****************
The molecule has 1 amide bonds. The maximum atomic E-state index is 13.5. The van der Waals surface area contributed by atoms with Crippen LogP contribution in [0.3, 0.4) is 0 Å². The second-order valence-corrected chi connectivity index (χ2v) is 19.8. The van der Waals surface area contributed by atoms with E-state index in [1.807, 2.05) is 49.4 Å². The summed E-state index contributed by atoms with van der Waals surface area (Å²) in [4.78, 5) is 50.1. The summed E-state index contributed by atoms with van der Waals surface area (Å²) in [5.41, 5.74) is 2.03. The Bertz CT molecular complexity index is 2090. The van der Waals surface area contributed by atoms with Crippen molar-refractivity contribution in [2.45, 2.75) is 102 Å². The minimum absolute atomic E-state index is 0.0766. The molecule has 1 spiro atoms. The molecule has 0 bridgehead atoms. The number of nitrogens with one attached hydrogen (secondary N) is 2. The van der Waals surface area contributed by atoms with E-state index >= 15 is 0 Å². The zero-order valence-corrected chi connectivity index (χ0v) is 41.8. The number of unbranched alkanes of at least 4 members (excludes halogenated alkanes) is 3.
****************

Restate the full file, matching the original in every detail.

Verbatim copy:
The molecule has 1 amide bonds. The maximum atomic E-state index is 13.5. The van der Waals surface area contributed by atoms with Crippen LogP contribution in [0.3, 0.4) is 0 Å². The second-order valence-corrected chi connectivity index (χ2v) is 19.8. The van der Waals surface area contributed by atoms with E-state index in [1.807, 2.05) is 49.4 Å². The summed E-state index contributed by atoms with van der Waals surface area (Å²) in [4.78, 5) is 50.1. The summed E-state index contributed by atoms with van der Waals surface area (Å²) in [5.41, 5.74) is 2.03. The Bertz CT molecular complexity index is 2090. The van der Waals surface area contributed by atoms with Crippen molar-refractivity contribution in [2.45, 2.75) is 102 Å². The minimum absolute atomic E-state index is 0.0766. The molecule has 1 spiro atoms. The molecule has 0 bridgehead atoms. The number of nitrogens with one attached hydrogen (secondary N) is 2. The van der Waals surface area contributed by atoms with E-state index >= 15 is 0 Å². The zero-order valence-corrected chi connectivity index (χ0v) is 41.8. The number of unbranched alkanes of at least 4 members (excludes halogenated alkanes) is 3.